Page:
Coffee shop marketing should be a constant in your business. Besides your inviting location, highly visible signage and killer espresso, how do you attract customers to your coffeehouse? Drink specials or coupons? Co-marketing with other businesses? Live music? All of these approaches have their merits and potential upticks in sales.
Not unlike your clothes, your menu design says a lot about you. Are you clean and polished and easy to read, or disheveled and a bit confused? Keep the following guidelines in mind when creating your menu and you’ll be sure to make a positive first impression:
A good restaurant menu will encourage customers to dive into your offerings. They should be able to rely on popular go-to items and new favorites—with a fair amount of flexibility mixed in, so they know what to expect. But your menu should not be set in stone (read: do not laminate). The big reasons for keeping it loose: fluctuating food costs, spoilage and passing trends.
The best part of a do's and don'ts list? The don'ts. Now that you know what to do on social media, here are some mistakes to avoid.
It wasn’t all that long ago that opening a restaurant or coffee shop required some cash to get the word out. You’d take out ads in the local newspaper, create fliers, and throw a press party to kick things off. Nowadays three free platforms do nearly the same job: Facebook, Twitter and Instagram.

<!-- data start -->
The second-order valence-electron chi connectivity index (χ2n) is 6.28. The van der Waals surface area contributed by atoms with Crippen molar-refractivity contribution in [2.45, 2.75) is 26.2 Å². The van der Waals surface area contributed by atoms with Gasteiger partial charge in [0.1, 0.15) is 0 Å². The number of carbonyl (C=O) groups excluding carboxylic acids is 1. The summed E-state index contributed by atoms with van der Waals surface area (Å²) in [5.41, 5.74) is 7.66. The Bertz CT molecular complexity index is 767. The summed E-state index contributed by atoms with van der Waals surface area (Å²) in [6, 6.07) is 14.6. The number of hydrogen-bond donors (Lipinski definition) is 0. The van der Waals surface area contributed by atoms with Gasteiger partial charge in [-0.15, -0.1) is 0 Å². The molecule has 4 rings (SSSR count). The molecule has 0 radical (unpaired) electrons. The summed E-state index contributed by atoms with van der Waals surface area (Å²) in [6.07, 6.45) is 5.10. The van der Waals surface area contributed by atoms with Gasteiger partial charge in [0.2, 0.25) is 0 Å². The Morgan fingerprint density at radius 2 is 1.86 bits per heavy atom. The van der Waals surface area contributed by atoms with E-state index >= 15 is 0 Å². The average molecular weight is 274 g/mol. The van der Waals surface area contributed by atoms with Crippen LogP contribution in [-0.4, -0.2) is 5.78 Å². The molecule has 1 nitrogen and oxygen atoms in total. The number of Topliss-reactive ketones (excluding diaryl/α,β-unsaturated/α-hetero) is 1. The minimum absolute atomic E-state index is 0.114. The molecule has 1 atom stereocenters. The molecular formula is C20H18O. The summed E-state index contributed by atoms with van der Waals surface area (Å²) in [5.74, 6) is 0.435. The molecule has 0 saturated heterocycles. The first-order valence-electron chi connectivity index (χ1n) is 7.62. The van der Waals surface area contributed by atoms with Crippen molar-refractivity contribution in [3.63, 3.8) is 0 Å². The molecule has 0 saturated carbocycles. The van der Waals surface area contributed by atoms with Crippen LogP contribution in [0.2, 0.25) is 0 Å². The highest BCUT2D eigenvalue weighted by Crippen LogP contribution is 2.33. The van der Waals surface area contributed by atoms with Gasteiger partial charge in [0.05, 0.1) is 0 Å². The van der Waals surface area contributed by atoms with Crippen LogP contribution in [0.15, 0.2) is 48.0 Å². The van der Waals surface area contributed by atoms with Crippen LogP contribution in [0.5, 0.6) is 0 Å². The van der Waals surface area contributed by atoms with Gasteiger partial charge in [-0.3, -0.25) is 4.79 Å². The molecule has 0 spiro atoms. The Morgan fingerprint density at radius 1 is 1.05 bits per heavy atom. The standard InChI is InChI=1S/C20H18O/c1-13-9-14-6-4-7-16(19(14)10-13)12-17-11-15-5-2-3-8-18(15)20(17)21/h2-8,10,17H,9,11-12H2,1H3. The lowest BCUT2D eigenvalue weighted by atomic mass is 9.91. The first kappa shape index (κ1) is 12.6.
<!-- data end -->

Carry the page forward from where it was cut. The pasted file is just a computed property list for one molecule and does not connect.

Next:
Coffeehouse marketing is all about letting people get to know you and the tangible benefits you offer.
In a way, your brick-and-mortar coffeehouse or restaurant is its own form of advertising. If you’re well located—with significant drive-by traffic and plenty of unobstructed sight lines—visibility may be enough to keep business buzzing along. But other than your physical address, how do you market your business? And does your coffeehouse marketing message convey your philosophy while giving customers good reasons to walk through your door?
Body language speaks louder than words.
Have you ever walked into a room and decided whether to talk to a person based on the way they acted or looked? Were they involved in a lively discussion, or were they on the periphery of the room with their arms crossed? Did they make eye contact with you, or completely avoid it?